What will happen when the Sun dies and will it become a black hole: scientists answer

Dmytro IvancheskulNews
Our Sun will become a red giant, but will not turn into a black hole

In about 5 billion years, our Sun will reach the final stages of its existence, having burned all the nuclear fuel in its core. Unless some medical miracle happens in the near future, there is a 0% chance that anyone alive today will be able to see this happen. But, of course, both ordinary people and scientists are interested in what exactly will be the fate of our luminary and whether it will turn into a voracious black hole.

Xavier Calmet, a professor of physics and a black hole expert at the University of Sussex in the UK, told LiveScience about what exactly will happen in the distant future of our solar system. He is convinced that a black hole will never form near the Earth, but our home may not survive the death of the Sun anyway.

The Sun's death will begin in about 5 billion years when it burns up all its fuel and can no longer resist its own gravity. As a result, the outer layers of our luminary will fly apart and, quite possibly, destroy the Earth, or everything living on it. Instead, the Sun's core will shrink to an incredibly dense state.

Thus, our dying Sun will enter the red giant phase, and this will not even be the last phase of its death.

As Calmet explained, when the Sun becomes a red giant - about a billion years after its core runs out of hydrogen - it will expand to the orbit of Mars, swallowing up the inner planets, possibly including Earth.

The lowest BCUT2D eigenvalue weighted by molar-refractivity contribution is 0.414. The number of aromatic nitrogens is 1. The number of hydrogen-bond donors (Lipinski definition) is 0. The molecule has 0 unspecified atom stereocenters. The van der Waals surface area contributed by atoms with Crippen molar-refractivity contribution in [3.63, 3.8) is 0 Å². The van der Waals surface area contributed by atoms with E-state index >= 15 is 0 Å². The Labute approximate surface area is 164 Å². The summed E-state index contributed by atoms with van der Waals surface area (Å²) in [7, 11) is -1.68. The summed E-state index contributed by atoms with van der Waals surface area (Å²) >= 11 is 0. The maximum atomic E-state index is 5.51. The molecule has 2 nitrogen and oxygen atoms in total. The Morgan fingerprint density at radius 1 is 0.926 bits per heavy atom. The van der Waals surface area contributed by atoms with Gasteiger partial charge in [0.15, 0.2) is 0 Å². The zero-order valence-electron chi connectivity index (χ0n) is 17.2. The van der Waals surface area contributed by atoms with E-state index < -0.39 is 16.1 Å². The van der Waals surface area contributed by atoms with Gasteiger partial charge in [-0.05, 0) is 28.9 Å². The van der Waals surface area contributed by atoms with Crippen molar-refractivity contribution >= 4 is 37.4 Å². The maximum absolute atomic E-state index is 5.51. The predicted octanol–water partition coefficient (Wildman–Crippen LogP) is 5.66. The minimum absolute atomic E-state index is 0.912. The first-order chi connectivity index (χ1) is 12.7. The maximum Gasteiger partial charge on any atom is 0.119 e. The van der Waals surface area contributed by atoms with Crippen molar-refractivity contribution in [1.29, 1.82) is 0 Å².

Then, the outer layers of the red giant will cool and disperse, forming a planetary nebula around the smoldering core of the Sun. This will be the final stage of the death of our star, which will eventually turn into a white dwarf, whose size will be approximately the same as the size of the Earth. Today, the Sun's diameter is 109 times larger than our planet.

So, as is obvious, our Sun will never turn into a black hole. And there is a fairly simple argument for this: no matter how gigantic the Sun is from our point of view, it is still too small to turn into a black hole.

"It's very simple: the Sun is not heavy enough to become a black hole," Calmet explained.

According to him, several conditions affect whether a star can become a black hole, including its composition, rotation, and the processes that govern its evolution. But the right mass is the main one.

"Stars with an initial mass that is about 20-25 times the mass of our Sun have the potential to undergo the gravitational collapse necessary to form black holes," Calmet said.

This threshold, known as the Tolman–Oppenheimer–Volkoff limit, was first calculated by Robert Oppenheimer and his colleagues.

Scientists now believe that a dying star must leave behind a core that is about two to three times the mass of the Sun to create a black hole. The solar core, as mentioned above, will shrink to the size of the Earth.

At the same time, stars that are capable of becoming black holes go through almost the same phases of death.

When a star exhausts the fuel in its core, nuclear fusion of hydrogen into helium still occurs in its outer layers. When the core collapses, the outer layers expand, and it enters the red giant phase.

At the same time, massive stars capable of creating black holes go through several such periods of collapse and expansion, losing more and more mass each time.

As the physicist explained, this happens because stars can fuse heavier elements at high pressures and temperatures. So the process continues until the core of the star is completely composed of iron, the heaviest element a star can produce. After that, such a collapsed star explodes in a supernova, scattering even more of its mass into space.

Over time, it turns into a black hole and begins to feed on gas and dust in the vicinity.

However, our Sun will never reach the stage of iron melting and turn into a black hole.

Earlier, OBOZREVATEL told you what would happen when the Milky Way crashes into Andromeda.

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